‘Guyana has transitioned from land of great potential to great promise’
Foreign Secretary Robert Persaud (fourth from left) and Ambassador Keith George (fourth from right) with staff of the Guyana Consulate in Toronto. Also pictured is Consul General (ag) Grace Joseph (second from left).
Foreign Secretary Robert Persaud (fourth from left) and Ambassador Keith George (fourth from right) with staff of the Guyana Consulate in Toronto. Also pictured is Consul General (ag) Grace Joseph (second from left).

– says Ambassador George

By Frederick Halley
RECENTLY accredited High Commissioner to Canada, Ambassador Keith George expressed that Guyana has transitioned from being a land of great potential to one of great promise.

During a ‘meet and greet’ with staff of the Guyana Consulate in Toronto and invitees last Thursday, Ambassador George, who was paying his first visit to Toronto since being accredited to Ottawa on November 23, 2022, said the promise was underscored by the fact that Guyana’s economy grew by 62.3 per cent in 2022.

“The non-oil sector grew by 11.3 per cent. It is very important that we recognise the growth in the non-oil sector since it indicates that the pre-oil sectors continue to be resilient.”

Ambassador George, however, pointed out that there is much more that can be done in the area of economic growth and at the level of families.

“As we look forward to continued growth in 2023, we take cognisance of the possibility that many more Guyanese will see their incomes and standard of living grow and improve; as we celebrate the fact that Guyana Natural Resources Fund was estimated to contain over a billion US dollars at the end of last year, we look forward to a larger fund and more investments in the areas of health and social care, education, agriculture, infrastructure, including roads and electricity,” the diplomat said.

Ambassador George reminded that last year saw tremendous growth in tourist arrivals.

“Many of those who arrived were Guyanese living abroad, as there were many who did not originate from Guyana’s shores. We hope that a larger number of Guyanese will travel back to Guyana, if not to remigrate or invest, to reconnect with the land of their birth this year.

“I assure you that Guyana is not the place you knew a year ago, five years ago or ten years ago. Those of you who might have recently visited can attest to that fact. But every Guyanese whether at home or overseas would like to see more. I assure you that the prospects are bright.”

The High Commissioner pointed out that “the prospects are bright because as a people, as a country, we continue to work hard to achieve our goals. Visit any farmland, any market, any mechanic shop, any construction site, any factory, you will see the very vast majority of Guyanese working extraordinarily hard to achieve their goals. And so, it must be and continues to be.”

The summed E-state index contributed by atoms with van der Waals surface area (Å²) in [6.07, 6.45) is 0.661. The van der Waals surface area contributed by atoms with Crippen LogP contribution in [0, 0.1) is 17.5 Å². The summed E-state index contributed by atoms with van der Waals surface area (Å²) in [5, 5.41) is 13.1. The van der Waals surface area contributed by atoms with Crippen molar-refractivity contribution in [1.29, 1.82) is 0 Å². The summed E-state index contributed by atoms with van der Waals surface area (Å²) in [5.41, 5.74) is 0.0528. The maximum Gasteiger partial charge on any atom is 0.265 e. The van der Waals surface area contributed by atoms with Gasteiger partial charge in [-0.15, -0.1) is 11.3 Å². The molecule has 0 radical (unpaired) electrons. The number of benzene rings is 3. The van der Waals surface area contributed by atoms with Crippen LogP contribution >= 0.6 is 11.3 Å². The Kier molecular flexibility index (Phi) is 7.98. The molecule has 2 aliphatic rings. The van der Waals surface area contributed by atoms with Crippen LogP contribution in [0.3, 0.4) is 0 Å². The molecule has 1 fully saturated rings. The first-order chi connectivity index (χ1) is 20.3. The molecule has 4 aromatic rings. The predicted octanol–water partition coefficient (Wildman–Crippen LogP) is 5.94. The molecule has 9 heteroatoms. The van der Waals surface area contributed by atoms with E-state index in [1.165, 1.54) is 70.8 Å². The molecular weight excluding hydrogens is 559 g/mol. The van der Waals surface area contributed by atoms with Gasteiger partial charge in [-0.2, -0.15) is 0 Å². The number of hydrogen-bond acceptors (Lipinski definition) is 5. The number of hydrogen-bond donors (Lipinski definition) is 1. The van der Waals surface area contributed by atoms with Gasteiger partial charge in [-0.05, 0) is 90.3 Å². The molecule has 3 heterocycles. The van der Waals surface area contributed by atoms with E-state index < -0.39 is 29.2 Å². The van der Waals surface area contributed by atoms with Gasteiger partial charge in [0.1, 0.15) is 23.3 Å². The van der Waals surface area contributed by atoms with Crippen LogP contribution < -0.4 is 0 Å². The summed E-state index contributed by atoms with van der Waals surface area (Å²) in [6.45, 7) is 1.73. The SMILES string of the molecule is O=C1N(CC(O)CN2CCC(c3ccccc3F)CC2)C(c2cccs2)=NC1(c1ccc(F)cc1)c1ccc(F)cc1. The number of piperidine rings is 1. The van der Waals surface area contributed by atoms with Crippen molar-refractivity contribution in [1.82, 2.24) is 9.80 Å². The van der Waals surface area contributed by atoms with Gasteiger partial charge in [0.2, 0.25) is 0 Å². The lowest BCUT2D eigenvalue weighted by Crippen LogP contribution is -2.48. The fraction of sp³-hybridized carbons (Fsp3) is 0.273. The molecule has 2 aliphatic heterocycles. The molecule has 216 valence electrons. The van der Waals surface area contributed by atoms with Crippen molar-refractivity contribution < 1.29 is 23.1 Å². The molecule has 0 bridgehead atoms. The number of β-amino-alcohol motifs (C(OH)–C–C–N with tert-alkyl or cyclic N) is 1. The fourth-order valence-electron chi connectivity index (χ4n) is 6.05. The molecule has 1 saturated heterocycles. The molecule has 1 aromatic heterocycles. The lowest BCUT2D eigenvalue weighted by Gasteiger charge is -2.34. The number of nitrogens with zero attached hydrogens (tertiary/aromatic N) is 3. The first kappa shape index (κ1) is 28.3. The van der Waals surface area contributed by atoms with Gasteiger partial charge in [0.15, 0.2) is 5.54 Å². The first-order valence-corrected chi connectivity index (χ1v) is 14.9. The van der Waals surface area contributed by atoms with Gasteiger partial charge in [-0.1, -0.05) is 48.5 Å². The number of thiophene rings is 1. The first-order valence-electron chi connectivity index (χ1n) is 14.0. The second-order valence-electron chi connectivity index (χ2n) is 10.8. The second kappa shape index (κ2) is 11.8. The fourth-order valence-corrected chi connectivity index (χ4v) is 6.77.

Pointing out that agriculture has almost forever been the bedrock of Guyana’s economy and will not be allowed to fail because of the value and strength of the petroleum industry, Ambassador George called on members of the diaspora “to consider making some of the beneficiaries of your assistance change agents, rather than be simply recipients of your help, especially in the area of agriculture.

“Canada has made very strong strides in the area of smart agricultural technology. Think of this: What if you direct your efforts at introducing those technologies to some farmers in Guyana as a means of encouraging other farmers to do likewise.

“I assure you that the benefits will multiply because it will also excite and encourage more young people to see agriculture as a career and will thereby build greater resilience in Guyana’s economy because of the economic diversification it will secure.”

Touching on climate change, he said forests play a major role in balancing climate.

“I assure you that there is no contradiction between Guyana’s development of its oil and gas industry and its commitment to reducing green house gases. Eighty-five per cent of Guyana’s territory is forested. Ninety-nine per cent remained untouched forest. If we were to exploit our forest, Guyana could earn between 40-54 billion US dollars annually.”

Meanwhile, the ambassador also thanked Foreign Secretary Robert Persaud “for taking time to be here with us. Our Foreign Secretary has vast knowledge, honed by experiences of the crucial sectors of Guyana’s economy – that is Natural Resources and Agriculture, having once been Minister of Agriculture and Minister of Natural Resources. It is always an educative and enriching experience discussing those sectors with him and the pathways for their development.”

Ambassador George has an extensive foreign service career spanning 29 years, including his recent 10-year tenure as the Ambassador of Guyana to Suriname.
The High Commissioner is also the recipient of Guyana’s third highest National Award, the Cacique’s Crown of Honour (C.C.H).


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